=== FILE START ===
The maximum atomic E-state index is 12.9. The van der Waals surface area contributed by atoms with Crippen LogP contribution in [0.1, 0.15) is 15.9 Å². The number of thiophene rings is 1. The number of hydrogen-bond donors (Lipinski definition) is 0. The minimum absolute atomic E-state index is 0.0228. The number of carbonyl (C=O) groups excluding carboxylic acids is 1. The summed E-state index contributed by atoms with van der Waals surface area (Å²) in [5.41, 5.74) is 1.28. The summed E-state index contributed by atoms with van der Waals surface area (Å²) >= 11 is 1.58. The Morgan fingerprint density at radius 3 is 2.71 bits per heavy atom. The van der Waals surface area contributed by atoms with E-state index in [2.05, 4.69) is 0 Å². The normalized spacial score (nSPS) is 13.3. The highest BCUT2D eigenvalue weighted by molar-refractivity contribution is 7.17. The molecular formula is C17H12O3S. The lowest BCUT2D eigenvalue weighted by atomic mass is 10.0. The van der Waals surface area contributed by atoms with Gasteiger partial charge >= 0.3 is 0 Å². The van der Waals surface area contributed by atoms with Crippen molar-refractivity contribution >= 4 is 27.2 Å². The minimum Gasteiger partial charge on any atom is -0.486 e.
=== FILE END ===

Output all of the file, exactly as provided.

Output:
The maximum atomic E-state index is 12.9. The van der Waals surface area contributed by atoms with Crippen LogP contribution in [0.1, 0.15) is 15.9 Å². The number of thiophene rings is 1. The number of hydrogen-bond donors (Lipinski definition) is 0. The minimum absolute atomic E-state index is 0.0228. The number of carbonyl (C=O) groups excluding carboxylic acids is 1. The summed E-state index contributed by atoms with van der Waals surface area (Å²) in [5.41, 5.74) is 1.28. The summed E-state index contributed by atoms with van der Waals surface area (Å²) >= 11 is 1.58. The Morgan fingerprint density at radius 3 is 2.71 bits per heavy atom. The van der Waals surface area contributed by atoms with E-state index in [2.05, 4.69) is 0 Å². The normalized spacial score (nSPS) is 13.3. The highest BCUT2D eigenvalue weighted by molar-refractivity contribution is 7.17. The molecular formula is C17H12O3S. The lowest BCUT2D eigenvalue weighted by atomic mass is 10.0. The van der Waals surface area contributed by atoms with Gasteiger partial charge >= 0.3 is 0 Å². The van der Waals surface area contributed by atoms with Crippen molar-refractivity contribution >= 4 is 27.2 Å². The minimum Gasteiger partial charge on any atom is -0.486 e.